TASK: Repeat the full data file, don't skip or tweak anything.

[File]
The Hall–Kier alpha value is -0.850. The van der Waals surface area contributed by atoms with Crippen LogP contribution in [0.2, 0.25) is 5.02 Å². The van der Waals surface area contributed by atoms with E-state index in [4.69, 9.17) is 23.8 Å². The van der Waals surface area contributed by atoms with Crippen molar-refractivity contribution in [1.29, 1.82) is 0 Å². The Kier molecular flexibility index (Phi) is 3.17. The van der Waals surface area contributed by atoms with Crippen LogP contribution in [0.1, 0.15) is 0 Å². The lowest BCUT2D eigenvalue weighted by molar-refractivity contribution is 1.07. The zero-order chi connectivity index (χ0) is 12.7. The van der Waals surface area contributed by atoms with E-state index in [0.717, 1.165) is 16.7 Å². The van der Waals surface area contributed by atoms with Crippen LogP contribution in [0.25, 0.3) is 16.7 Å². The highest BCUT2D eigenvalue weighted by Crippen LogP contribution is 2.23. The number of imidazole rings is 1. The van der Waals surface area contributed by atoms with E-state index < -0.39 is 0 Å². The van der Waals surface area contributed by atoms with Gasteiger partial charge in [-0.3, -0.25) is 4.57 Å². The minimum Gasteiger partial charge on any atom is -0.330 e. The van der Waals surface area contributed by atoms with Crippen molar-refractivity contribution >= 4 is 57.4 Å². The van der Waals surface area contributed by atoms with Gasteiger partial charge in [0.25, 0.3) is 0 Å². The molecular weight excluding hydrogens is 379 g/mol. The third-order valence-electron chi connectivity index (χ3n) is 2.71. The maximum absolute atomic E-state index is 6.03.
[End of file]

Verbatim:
The Hall–Kier alpha value is -0.850. The van der Waals surface area contributed by atoms with Crippen LogP contribution in [0.2, 0.25) is 5.02 Å². The van der Waals surface area contributed by atoms with E-state index in [4.69, 9.17) is 23.8 Å². The van der Waals surface area contributed by atoms with Crippen molar-refractivity contribution in [1.29, 1.82) is 0 Å². The Kier molecular flexibility index (Phi) is 3.17. The van der Waals surface area contributed by atoms with Crippen LogP contribution in [0.1, 0.15) is 0 Å². The lowest BCUT2D eigenvalue weighted by molar-refractivity contribution is 1.07. The zero-order chi connectivity index (χ0) is 12.7. The van der Waals surface area contributed by atoms with E-state index in [0.717, 1.165) is 16.7 Å². The van der Waals surface area contributed by atoms with Crippen LogP contribution in [0.25, 0.3) is 16.7 Å². The highest BCUT2D eigenvalue weighted by Crippen LogP contribution is 2.23. The number of imidazole rings is 1. The van der Waals surface area contributed by atoms with E-state index < -0.39 is 0 Å². The van der Waals surface area contributed by atoms with Gasteiger partial charge in [-0.3, -0.25) is 4.57 Å². The minimum Gasteiger partial charge on any atom is -0.330 e. The van der Waals surface area contributed by atoms with Crippen molar-refractivity contribution >= 4 is 57.4 Å². The van der Waals surface area contributed by atoms with Gasteiger partial charge in [0.25, 0.3) is 0 Å². The molecular weight excluding hydrogens is 379 g/mol. The third-order valence-electron chi connectivity index (χ3n) is 2.71. The maximum absolute atomic E-state index is 6.03.